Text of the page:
Updated: Nov 21, 2019
By Ibarra Jonel Mari Gabertan
Standard Economic Principle – Is there room for improvement?
Traditional microeconomic theory considers humans as “perfectly rational”. This stems from the standpoint that we make logical, unbiased, and perfectly informed decisions based on all the other alternatives that we have in order to optimize their utility by deriving the best option (Begg, Vernasca, Fischer, & Dornbusch, 2014). Simply put, this means that we would seek to weigh out all their choices and make the most out of their decisions when spending or saving money or time.
Figure 1: Would you know what to choose?
Doesn’t there seem to be some variable lacking in this equation? Consider the decisions that the general public make in their daily life, and how far we are from such idealistic ways of thinking. Our personal choices are always subject to some extent of “human error”, an innate tendency to misjudge a situation due to a variety of external and internal factors (Rabin, 1998).
Analysing and executing every economic decision with perfect comprehension and precision makes the person seem more like a calculative robot than a human. It is certainly uncommon, if ever that we are able to account for every single tangible variable in our daily decision making. This is where the study of Psychology provides a new dimension of theories to help explain our irrational tendencies.
Introducing Behavioural Economics
2017 Nobel Prize winner and Economist Richard H. Thaler is known as the pioneer of Behavioural Economics, collaborating with Psychologists Daniel Kahnemann and Amos Tversky between the years 1977 and 1978. He describes the theoretical robots who make such mechanical optimisations as the imaginary manifestation called the “Econ”. These Econs set themselves apart from human beings as “cold-blooded optimizers”, out of touch with the characteristics that make us human (Thaler, 2015).
This does not mean to imply that we are totally irrational. Personally, I believe that everyone tries to make their most logical choice when tasked to. However, in a world full of options, it is a near impossible challenge to keep up.
How do we filter information? – Heuristics and Satisficing
Thaler found that people tend to rely on heuristics, rather than logic when they are overwhelmed by the amount of choices they make in their everyday life. Heuristics are defined as mental cues, or innate rules that a person has which help them make decisions on the spot without handling the mental overload of the overwhelming amount of choices that they have with limited time (Gradinaru, 2014). They can also be viewed as “mental shortcuts” to a complex situation.
An example of heuristics in play would be simple choices in life such as “What should I eat for lunch?” Picture yourself walking into a large kopitiam at lunch hour, with over 30 different stalls and large varieties of food in each stall.
Figure 2: The Interior of the Old Airport Food Centre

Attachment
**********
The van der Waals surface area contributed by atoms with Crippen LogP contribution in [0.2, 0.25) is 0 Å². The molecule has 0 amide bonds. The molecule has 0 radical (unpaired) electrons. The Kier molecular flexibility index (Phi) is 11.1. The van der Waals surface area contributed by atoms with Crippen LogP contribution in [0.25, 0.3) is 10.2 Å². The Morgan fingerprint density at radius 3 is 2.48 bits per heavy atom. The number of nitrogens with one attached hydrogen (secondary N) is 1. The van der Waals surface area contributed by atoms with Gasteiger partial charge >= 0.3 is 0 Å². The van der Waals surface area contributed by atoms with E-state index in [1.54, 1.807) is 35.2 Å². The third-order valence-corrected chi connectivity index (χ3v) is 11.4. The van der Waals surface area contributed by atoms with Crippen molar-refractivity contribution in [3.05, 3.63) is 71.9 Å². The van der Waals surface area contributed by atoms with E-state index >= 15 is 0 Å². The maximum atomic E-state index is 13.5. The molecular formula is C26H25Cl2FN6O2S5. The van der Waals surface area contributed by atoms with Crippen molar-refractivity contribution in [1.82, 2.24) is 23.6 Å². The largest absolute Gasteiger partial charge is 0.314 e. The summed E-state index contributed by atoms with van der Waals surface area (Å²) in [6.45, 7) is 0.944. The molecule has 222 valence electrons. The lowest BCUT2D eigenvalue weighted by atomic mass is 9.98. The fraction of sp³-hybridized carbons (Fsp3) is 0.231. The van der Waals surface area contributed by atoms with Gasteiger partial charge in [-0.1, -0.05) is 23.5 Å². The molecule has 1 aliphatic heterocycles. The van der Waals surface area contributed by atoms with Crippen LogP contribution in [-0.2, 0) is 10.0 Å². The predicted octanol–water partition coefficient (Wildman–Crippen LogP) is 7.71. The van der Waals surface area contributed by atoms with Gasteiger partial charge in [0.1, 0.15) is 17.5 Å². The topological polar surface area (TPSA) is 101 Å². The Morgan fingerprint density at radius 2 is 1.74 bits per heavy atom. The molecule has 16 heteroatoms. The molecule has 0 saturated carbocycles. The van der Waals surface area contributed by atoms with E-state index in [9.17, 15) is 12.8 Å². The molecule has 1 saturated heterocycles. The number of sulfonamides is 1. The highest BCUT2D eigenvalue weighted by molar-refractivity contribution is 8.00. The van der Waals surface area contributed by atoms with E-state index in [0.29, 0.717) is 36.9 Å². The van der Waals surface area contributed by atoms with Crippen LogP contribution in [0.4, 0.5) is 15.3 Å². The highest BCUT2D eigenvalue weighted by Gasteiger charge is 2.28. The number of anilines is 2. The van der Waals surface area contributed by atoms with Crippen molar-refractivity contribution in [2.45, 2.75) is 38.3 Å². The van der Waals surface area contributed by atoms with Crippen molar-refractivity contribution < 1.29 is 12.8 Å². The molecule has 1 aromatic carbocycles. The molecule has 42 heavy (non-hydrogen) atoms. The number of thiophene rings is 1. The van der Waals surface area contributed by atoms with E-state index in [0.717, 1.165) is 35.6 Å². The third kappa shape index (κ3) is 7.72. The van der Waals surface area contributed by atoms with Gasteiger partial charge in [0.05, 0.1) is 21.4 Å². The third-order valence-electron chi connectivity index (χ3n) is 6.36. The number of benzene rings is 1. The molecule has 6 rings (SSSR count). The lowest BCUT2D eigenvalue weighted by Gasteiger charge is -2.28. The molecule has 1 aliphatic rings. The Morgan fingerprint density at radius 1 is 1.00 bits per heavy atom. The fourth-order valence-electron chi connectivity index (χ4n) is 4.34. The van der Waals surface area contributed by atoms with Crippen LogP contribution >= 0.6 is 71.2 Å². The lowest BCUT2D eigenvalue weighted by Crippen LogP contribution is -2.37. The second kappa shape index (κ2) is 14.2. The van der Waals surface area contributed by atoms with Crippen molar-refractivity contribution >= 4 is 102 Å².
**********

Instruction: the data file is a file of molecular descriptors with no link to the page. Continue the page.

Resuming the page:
With the time constraint, chances are you’re most probably going to go for the food option that you’re most comfortable with, the “safe option” rather than trying to explore new options.
Alternative heuristics that could come into play would be “select the cheapest option”, “select the option that has the least queue”, “select the healthiest food option”, or even a mix of all these variables given the person’s preference. For all the options that life throws at us, we use heuristics to quickly assess the situation and make a decision, whether we are aware of them or not.
The topic of choosing food at a kopitiam is a rather open question. The first step to finding your optimal solution would be to go around asking all the patrons about which stall had the best-tasting food, then determine the affinity of each dish’s taste profile to your preference. After which, proceed to calculate the calorific and nutritional content of each dish and add those variables to the aforementioned consideration. Does this comprehensive thought process sound familiar? That’s the thought process of an Econ, or a die-hard foodie in this context.
My point here is that people are not as focused on optimization with “perfect information” as microeconomic theories assume them to be. The limited amount of information that we have, the cognitive limitation of our brains, and the lack of time to process our options can be summarized as bounded rationality (Thaler, 2015).
This leads people to focus on ‘satisficing’, which refers to the people’s innate tendency to choose solutions that satisfy the minimum requirements to achieve a particular goal, rather than the “optimal solution” that maximizes one’s utility of time and money. As dictated by the illustrious examples of choosing food in a kopitiam, we tend to narrow down our decision-making process to one or two key factors and make a less optimal, but satisfactory choice for convenience’s sake.